DPA microphones offer some advice on how to select and test the right mic for the right job… Before buying a microphone, it is essential to ensure it will do the job you want it to do. This means that you have to clearly understand which application, or applications, the microphone was designed for. There is no such thing as an all-purpose microphone that is ideal for every application. Differences in pick-up pattern, maximum SPL constraints and noise floor should all be taken into account during the selection process. All microphones are made for a certain purpose or sometimes a compromise between several related purposes. Is it primarily for recording in a studio or home studio, is it for live use or perhaps both? Is it meant for one specific instrument or sound source or should it be for more general use? Is it to be mounted on a stand, an instrument, a head or is it handheld? Is your budget limited? Quality always costs. You can save

Testing your microphone Never test a microphone alone. It’s always easier to hear a microphone’s character if you compare it to something. It is important to keep in mind that the acoustic memory of the human being is only a few seconds. You can’t rely on your memory of a microphone you tried last week – you need to be able to switch back and forth – A/B-testing. You can either test against an alternative microphone you are considering buying or one of your own microphones that you are very familiar with. For all microphone testing using a really challenging sound source can be very revealing. Try testing with a large ring of keys. The sound of jangling keys has some very complex high frequencies that are difficult to reproduce. Good mikes can, but lesser mikes sound like you are crumbling a piece of paper. To test a live microphone you wish to hear its performance in its normal environment, so standing in front of a PA facing the stage

would be ideal. Place the microphone as it will normally be used – usually very close to the sound source, and again always test multiple mikes at the same time. In live use, gain-before-feedback is important. You need to test at high volumes to see which microphone feeds back first. Next, compare their off-axis sound On directional microphones you need to check the suppression of off-axis sound. How hard is the suppression and – also very important – how good it sounds. For live use, you generally want as much suppression of off-axis sound as possible. You only wish to hear the sound source itself. But very hard suppression often gives a very uneven off-axis sound that will give the impression of ‘unnatural’ sound reproduction. Usually, this compromise relates to the genre of music you play. An acoustic low volume genre really appreciates an open, natural and clean sound, whereas the louder the volume and the higher the need for gain before feedback, the higher tolerance towards ‘unnatural’, amplified sound.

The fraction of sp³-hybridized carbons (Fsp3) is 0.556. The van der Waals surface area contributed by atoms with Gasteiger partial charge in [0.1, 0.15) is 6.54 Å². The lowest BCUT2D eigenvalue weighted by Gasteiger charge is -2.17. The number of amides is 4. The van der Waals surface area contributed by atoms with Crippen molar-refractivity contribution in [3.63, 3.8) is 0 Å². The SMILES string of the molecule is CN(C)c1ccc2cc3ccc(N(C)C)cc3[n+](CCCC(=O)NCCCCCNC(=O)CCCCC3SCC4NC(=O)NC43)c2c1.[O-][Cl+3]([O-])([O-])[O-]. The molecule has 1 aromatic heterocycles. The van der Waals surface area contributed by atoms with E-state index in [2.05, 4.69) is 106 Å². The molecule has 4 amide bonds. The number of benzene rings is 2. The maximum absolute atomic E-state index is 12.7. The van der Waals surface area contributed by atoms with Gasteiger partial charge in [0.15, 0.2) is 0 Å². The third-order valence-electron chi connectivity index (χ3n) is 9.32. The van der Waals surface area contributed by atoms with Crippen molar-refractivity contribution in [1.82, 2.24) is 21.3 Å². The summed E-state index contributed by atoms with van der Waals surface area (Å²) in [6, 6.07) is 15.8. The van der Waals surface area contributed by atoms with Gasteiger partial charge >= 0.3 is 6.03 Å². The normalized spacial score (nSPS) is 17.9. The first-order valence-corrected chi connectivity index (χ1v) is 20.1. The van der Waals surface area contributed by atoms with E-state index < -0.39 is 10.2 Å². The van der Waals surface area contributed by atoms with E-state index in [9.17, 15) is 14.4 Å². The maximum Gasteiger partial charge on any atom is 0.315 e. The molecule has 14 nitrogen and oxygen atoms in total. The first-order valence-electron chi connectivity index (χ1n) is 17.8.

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Instrument mics:

Sennheiser

BAND AID

Sennheiser’s evolution 900 series includes a number of specialised instrument mics. The e906 offer a flat head designed for use with guitar amps that is also appropriate for percussion and horns. The e901 half-cardioid was developed for kick-drum applications and other lowfrequency instruments. The stubby e904 has a very short body and an integrated clamp mount for drum applications. The e908B condenser microphone is specifically designed for use with brass and wind instruments.

Rental companies and AV firms must be able to supply a raft of microphone technology to support the full spectrum of events from providing a simple-to-use mic for novice users at corporate events and private functions, to the challenge of miking up an entire orchestra. The increasing popularity of in-ear monitors has gone some way to reducing the potential number of sources of feedback, while providing more freedom for mic placement and relinquishing the reliance on hypercardioid and supercardioid mics and their very narrow pick up patterns. Live vocal microphones will be placed under the greatest scrutiny at most gigs. The importance of instrument mics, particularly for percussion instruments, is paramount. However, selecting the right microphone and positioning it correctly can go a long way to mitigating against these issues and boosting ultimate sound quality during a live event.

Shure SM27 Sh Shure offers a wide variety of instrument mics ics with a variety of characteristics to match a number of applications. The SM27 is one of the best among them. The side address uniform cardioid mic features a unidirectional pick-up with three separate mesh layers and a low-frequency filter that serves to reduce wind and other unwanted background noise.